Roughly one in seven adults over 60 began taking vitamin D supplements since March 2020, an essential vitamin to aid immune functions as well as commonly associated with Covid-19, with those older or younger equally as likely to increase their supplement usage, according to a study by TILDA. “Understandably consumers became much more health conscious and sought preventative solutions to protect their immunity,” adds Snover. “Throughout the Covid pandemic we experienced an increasing interest for more personalised and convenient ways to take vitamins, which has allowed our business to develop and scale as a result.”
Despite the heightened attention and blossoming popularity of personalised nutrition, the market is not without its challenges, as Snover explains. “Truly personalised nutrition can only be achieved with innovation, and so the mainstream methods of production need to be revised and updated in order to move forward.” For Snover, the challenges lie in the mainstream production and manufacturing, which limits capacity for individual requirements and customisation, while creating a lot of waste. This is not the only barrier that personalised vitamins face, as the lack of hard evidence to support certain health benefits has left some sceptical of the industries claims. With many nutritional experts agreeing in support of essential vitamins through a balanced diet rather than additional supplement, this does nothing to help calm reservation. However, there is a consensus that, where a balanced diet with naturally occurring vitamins is not possible, they admit the benefits of taking a supplement on the advice of a professional.
In spite of these drawback, Snover is positive in looking ahead for the personalised vitamins industry, as she sees a huge opportunity for innovation and development within the market that will only grow over the next few years. “At Rem3dy we are excited about developments across a variety of sectors including women’s health, skincare, pet’s nutrition and oral health, as well as integrating our IP with new microbiome testing and wearable tech.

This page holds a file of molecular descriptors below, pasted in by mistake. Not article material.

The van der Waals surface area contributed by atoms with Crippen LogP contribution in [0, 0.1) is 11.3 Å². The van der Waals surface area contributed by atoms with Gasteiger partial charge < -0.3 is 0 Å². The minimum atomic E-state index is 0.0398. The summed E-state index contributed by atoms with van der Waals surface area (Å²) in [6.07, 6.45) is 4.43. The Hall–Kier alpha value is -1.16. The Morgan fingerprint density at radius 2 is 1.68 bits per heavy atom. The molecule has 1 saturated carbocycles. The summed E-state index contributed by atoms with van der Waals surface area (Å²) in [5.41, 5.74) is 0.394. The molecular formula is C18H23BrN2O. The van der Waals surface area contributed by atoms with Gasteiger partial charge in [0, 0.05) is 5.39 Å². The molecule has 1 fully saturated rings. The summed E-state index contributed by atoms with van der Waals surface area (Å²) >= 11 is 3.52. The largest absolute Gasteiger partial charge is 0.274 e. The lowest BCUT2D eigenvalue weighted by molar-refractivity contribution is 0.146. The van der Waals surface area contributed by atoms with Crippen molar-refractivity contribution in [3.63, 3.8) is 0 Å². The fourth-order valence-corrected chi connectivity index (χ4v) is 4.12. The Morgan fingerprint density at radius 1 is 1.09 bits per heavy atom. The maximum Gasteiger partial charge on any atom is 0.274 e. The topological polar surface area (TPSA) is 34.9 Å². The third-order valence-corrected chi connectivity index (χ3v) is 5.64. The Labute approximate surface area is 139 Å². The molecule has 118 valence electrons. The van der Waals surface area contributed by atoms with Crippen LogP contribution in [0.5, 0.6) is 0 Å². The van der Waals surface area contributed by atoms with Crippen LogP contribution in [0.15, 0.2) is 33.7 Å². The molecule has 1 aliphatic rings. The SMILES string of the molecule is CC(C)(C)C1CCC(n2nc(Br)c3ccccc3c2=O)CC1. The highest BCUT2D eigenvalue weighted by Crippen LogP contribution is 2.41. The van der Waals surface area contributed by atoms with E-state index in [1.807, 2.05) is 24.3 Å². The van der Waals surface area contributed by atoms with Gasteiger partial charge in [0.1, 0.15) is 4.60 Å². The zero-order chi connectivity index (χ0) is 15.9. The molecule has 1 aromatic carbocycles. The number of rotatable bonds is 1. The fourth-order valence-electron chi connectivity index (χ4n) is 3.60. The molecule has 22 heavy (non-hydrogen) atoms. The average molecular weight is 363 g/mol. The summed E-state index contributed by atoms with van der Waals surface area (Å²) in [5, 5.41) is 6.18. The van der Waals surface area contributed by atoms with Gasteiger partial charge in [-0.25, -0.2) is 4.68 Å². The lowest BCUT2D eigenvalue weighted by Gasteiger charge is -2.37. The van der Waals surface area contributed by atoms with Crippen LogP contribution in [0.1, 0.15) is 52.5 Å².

“Innovation is at the heart of everything we do and as such, we are continuously enhancing our technology to create further optimisations and automations which will help us to stay at the forefront of personalised nutrition.”
Benefits of K2 vitamins
Vitamins and minerals are all essential nutrients that the body needs to function properly and stay healthy. While most people should be able to get all the nutrients they need through a balanced diet, this is not always possible. According to WHO, nutrition is a critical part of health and development and can help lower the risk of diseases such as cardiovascular disease. With malnutrition a present threat to human health, WHO supports global efforts to improve food systems to encourage a healthy diet. Of these beneficial nutrients, vitamin K is important for helping the body heal wounds and blood clotting, as well as direct calcium to bones and improving heart health.
Vitamin K has two main types, consisting of K1 and K2. While K1 is more well known, there have been several studies that have reported more benefits of vitamin K2, as it contributes to skin health and bone metabolism, while promoting brain function and preventing heart-related diseases. K2 is also important for the body’s use of calcium to help build bones and inhibit blood vessel calcification. It is an essential for assisting the body in utilising calcium, which is essential for healthy, strong bones and has been shown to lower calcium-associated health risk on the heart by inhibiting calcification and lowering vascular damage.
Found in animal and preserved foods, such as green leafy vegetables, cereals, fatty meat, eggs and fish, one should be able to get all the vitamin K needed through a varied and balanced diet. However, it is non-existent in junk foods and restrictive Western diets. Therefore, supplements could be beneficial if recommended by a medical professional.